At a recent translation industry conference, I had the great pleasure of hearing Sarah Dillon give her informative presentation, “Networking for Introverts: A Survival Guide.” Sarah is a professional translator working from French, Spanish, and German into English; she is also a trainer and frequent public speaker.
Sarah began her presentation by telling us about an academic study that delved into the psychological effects of professional networking on individuals engaged in the practice. The study found that many people who network say that it actually makes them feel “dirty” – a reaction so intense that it sometimes even compels them to shower.
See the following links for more on this study:
Sarah pointed out that while these negative effects are not uncommon, the benefits of networking can far outweigh the uncomfortable feelings that may arise when meeting new people at networking events. And she was emphatic in her belief that networking is critically important for translators and interpreters, both for professional and personal development – and that it can even be quite pleasurable!
Her presentation, focused on introverts, offered a “Survival Guide” full of tips that introverts can follow to make networking more tolerable and gratifying. Here are some of the takeaways:
Sarah encouraged introverts to look for clues about what could make a particular networking event meaningful to them. She cited an online tool called the “Network Catch-O-Matic,” developed by David Seah and available on his blog. David is a self-proclaimed introvert who shares his experiences on his blog. One of his methods for making networking more tolerable is the “Network Catch-O-Matic.” Here is a link:
David refers to The Network Catch-O-Matic as a simple counting form.
At the top of the page is a row of 50 bubbles, with each bubble representing a person. As you encounter people throughout your day or week, fill in the bubbles that represent those people you have met or those you plan to meet. For example, salespeople might include the individuals on their prospect lists or those they’ve targeted at a networking event or trade show. By using a tool such as the the Network Catch-O-Matic, even an introvert can find ways to make an event meaningful.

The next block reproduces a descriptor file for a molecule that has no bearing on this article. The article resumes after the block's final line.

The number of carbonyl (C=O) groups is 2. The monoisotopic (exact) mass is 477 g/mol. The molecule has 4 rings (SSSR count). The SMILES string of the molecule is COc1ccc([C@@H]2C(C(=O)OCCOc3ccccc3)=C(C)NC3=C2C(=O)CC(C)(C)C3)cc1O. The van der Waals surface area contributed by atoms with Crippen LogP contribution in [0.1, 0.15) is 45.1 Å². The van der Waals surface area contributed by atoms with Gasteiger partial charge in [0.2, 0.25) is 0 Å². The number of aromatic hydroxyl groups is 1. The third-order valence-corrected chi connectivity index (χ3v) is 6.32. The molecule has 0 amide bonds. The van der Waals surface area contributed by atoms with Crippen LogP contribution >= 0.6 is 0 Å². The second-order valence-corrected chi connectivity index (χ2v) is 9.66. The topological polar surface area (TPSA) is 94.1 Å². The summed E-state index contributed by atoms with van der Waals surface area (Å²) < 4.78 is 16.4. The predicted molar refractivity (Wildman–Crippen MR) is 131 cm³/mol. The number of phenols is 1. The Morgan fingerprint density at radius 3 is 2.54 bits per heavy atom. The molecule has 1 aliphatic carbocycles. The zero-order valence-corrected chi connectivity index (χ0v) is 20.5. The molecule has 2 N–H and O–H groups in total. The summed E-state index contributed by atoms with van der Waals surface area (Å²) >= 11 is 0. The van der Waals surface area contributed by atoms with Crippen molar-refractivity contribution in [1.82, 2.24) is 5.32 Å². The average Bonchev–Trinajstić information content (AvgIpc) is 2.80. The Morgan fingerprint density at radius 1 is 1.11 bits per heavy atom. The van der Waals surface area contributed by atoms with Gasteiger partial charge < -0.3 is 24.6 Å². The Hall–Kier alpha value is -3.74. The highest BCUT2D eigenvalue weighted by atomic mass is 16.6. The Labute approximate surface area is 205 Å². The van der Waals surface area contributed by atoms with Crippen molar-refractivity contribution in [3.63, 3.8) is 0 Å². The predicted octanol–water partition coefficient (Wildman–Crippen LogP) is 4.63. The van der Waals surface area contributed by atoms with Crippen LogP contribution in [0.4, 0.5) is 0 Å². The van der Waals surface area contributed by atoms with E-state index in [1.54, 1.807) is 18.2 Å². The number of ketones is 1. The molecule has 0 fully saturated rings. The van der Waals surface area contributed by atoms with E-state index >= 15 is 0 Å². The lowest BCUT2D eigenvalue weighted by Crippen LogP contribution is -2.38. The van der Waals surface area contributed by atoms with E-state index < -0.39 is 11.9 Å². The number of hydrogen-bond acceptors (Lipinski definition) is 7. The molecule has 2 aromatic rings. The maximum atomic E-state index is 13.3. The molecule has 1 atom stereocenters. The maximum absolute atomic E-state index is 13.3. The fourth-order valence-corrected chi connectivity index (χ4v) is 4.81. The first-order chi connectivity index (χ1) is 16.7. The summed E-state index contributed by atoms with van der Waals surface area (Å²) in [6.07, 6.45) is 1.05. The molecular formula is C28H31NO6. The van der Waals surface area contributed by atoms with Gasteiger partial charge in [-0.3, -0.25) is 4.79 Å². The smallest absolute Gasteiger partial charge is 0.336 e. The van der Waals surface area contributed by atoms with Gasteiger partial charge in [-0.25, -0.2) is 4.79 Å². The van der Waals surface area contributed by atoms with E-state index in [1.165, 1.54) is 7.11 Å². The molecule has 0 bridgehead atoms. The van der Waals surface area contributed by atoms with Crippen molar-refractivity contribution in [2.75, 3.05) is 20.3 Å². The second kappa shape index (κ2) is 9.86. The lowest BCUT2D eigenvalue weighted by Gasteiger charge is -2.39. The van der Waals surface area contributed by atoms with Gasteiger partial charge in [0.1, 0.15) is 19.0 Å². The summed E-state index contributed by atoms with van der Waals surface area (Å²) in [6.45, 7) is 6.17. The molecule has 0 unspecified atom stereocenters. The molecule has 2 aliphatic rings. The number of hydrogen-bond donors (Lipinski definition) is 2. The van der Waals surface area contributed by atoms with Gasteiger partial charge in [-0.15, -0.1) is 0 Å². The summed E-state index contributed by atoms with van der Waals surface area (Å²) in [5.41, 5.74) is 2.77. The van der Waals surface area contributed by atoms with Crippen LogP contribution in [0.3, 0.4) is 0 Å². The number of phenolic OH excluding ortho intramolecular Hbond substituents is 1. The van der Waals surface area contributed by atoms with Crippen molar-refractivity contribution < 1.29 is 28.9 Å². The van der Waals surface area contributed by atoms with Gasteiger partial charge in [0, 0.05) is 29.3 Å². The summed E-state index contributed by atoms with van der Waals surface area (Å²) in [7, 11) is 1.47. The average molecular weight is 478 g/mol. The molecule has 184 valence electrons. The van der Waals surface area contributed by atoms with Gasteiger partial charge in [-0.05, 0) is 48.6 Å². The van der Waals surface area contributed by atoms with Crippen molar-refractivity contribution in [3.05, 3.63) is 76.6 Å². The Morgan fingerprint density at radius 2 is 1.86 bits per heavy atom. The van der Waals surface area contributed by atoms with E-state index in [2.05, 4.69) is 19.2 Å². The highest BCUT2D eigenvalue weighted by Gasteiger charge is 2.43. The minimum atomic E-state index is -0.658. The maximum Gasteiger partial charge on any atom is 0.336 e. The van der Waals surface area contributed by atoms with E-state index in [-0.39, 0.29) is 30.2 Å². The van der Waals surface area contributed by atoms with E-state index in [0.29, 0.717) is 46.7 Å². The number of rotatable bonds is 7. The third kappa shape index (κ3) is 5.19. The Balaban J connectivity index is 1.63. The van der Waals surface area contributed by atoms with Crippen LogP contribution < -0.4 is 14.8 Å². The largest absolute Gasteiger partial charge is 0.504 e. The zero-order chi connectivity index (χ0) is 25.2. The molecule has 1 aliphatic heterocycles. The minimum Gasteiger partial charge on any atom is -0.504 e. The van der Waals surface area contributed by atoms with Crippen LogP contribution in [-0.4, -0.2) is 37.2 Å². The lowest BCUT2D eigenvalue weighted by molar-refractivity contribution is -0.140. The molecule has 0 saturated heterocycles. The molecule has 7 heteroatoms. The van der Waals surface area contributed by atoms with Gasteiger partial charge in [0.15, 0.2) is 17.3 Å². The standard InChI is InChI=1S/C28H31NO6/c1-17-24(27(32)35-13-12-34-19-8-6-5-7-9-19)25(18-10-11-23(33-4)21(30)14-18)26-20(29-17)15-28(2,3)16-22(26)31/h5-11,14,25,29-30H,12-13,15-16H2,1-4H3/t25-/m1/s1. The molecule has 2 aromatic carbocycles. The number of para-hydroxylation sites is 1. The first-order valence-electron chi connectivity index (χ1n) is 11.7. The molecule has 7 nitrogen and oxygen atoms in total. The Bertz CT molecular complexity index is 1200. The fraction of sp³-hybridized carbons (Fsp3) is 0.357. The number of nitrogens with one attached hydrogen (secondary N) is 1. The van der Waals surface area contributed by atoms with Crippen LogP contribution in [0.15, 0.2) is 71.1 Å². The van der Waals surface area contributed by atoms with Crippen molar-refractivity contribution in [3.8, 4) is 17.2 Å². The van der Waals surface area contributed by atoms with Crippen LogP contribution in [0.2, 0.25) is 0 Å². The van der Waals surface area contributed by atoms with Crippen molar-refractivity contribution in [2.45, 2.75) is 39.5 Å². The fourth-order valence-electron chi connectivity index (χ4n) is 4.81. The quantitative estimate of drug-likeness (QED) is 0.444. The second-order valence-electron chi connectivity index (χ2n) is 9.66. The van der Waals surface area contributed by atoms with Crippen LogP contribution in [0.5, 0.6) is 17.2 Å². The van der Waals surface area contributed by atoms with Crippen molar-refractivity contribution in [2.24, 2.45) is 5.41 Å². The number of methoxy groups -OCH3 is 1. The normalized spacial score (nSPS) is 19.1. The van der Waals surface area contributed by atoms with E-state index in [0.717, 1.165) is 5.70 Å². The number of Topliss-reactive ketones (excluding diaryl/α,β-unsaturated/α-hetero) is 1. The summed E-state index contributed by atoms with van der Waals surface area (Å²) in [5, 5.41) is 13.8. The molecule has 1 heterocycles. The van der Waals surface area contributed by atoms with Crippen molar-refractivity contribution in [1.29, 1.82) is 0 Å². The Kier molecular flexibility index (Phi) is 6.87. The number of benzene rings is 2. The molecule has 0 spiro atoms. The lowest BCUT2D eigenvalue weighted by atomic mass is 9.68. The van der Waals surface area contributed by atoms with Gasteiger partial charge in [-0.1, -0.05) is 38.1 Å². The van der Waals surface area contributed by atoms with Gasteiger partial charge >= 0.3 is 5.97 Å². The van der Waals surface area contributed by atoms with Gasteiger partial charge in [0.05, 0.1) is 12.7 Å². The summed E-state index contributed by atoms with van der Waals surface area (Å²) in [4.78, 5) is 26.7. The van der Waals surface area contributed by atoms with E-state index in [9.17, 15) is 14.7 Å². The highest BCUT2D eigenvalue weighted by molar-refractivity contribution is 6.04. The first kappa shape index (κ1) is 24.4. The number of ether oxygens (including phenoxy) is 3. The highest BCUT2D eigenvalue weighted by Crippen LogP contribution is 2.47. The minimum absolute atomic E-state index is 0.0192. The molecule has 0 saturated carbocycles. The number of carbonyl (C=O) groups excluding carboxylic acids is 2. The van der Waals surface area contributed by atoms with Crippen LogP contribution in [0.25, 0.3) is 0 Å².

Sarah also talked about the importance of making deep and meaningful connections, and pointed out that small talk is often difficult for introverts. One suggestion she gave for lessening the potential discomfort of social situations was preparing in advance for them.
She recommended thinking ahead about situations that could occur while networking, such as needing to excuse oneself from a conversation gracefully (some people find leaving a conversation very awkward and unsettling). Her advice was to practice beforehand what you might say if you find yourself in a particular situation: “What would I do if . . . ?”
Planning out and practicing your moves will make networking less stressful, and you will come across as more casual and competent with much less effort.
Finally, Sarah noted that the old adage is true: sometimes less really is more. It’s important to always evaluate the opportunity costs in attending conference activities, workshops, and networking events. If some events are certain to be more draining on you than others, then attend fewer of the former and focus instead on those activities that might energize or excite you. Consider what might be the right approach for you as an individual in the long run.
For even more tips on networking for introverts, click on the following link: http://blogs.hbr.org/2014/08/networking-for-introverts/